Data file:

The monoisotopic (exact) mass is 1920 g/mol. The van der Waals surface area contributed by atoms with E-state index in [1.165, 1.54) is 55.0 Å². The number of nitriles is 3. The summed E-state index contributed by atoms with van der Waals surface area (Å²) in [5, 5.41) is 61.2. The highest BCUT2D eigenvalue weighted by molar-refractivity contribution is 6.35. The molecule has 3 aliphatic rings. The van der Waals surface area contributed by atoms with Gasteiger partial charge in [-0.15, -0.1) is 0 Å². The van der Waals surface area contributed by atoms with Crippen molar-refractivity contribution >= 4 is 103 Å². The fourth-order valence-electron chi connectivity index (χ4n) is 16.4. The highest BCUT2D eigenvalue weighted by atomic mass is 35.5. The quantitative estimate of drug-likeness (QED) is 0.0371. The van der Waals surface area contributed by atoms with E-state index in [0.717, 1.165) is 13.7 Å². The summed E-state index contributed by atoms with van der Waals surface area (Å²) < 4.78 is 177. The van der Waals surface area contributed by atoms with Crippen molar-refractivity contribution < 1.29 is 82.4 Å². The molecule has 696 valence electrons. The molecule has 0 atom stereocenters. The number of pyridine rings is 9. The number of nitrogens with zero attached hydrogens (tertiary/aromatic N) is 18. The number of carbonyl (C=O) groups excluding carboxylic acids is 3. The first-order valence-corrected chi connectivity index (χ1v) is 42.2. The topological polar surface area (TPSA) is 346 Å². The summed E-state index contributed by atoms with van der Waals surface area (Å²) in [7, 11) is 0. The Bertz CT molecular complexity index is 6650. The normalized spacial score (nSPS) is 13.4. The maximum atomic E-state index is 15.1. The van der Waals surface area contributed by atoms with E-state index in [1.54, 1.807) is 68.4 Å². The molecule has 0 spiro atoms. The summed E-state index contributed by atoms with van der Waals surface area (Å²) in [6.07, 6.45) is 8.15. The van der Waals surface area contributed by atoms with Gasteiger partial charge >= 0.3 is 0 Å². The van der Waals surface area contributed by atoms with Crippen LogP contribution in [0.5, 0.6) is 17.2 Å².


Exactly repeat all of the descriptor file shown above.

The monoisotopic (exact) mass is 1920 g/mol. The van der Waals surface area contributed by atoms with E-state index in [1.165, 1.54) is 55.0 Å². The number of nitriles is 3. The summed E-state index contributed by atoms with van der Waals surface area (Å²) in [5, 5.41) is 61.2. The highest BCUT2D eigenvalue weighted by molar-refractivity contribution is 6.35. The molecule has 3 aliphatic rings. The van der Waals surface area contributed by atoms with Gasteiger partial charge in [-0.15, -0.1) is 0 Å². The van der Waals surface area contributed by atoms with Crippen molar-refractivity contribution >= 4 is 103 Å². The fourth-order valence-electron chi connectivity index (χ4n) is 16.4. The highest BCUT2D eigenvalue weighted by atomic mass is 35.5. The quantitative estimate of drug-likeness (QED) is 0.0371. The van der Waals surface area contributed by atoms with E-state index in [0.717, 1.165) is 13.7 Å². The summed E-state index contributed by atoms with van der Waals surface area (Å²) < 4.78 is 177. The van der Waals surface area contributed by atoms with Crippen molar-refractivity contribution < 1.29 is 82.4 Å². The molecule has 696 valence electrons. The molecule has 0 atom stereocenters. The number of pyridine rings is 9. The number of nitrogens with zero attached hydrogens (tertiary/aromatic N) is 18. The number of carbonyl (C=O) groups excluding carboxylic acids is 3. The first-order valence-corrected chi connectivity index (χ1v) is 42.2. The topological polar surface area (TPSA) is 346 Å². The summed E-state index contributed by atoms with van der Waals surface area (Å²) in [7, 11) is 0. The Bertz CT molecular complexity index is 6650. The normalized spacial score (nSPS) is 13.4. The maximum atomic E-state index is 15.1. The van der Waals surface area contributed by atoms with E-state index in [1.54, 1.807) is 68.4 Å². The molecule has 0 spiro atoms. The summed E-state index contributed by atoms with van der Waals surface area (Å²) in [6.07, 6.45) is 8.15. The van der Waals surface area contributed by atoms with Gasteiger partial charge >= 0.3 is 0 Å². The van der Waals surface area contributed by atoms with Crippen LogP contribution in [0.5, 0.6) is 17.2 Å².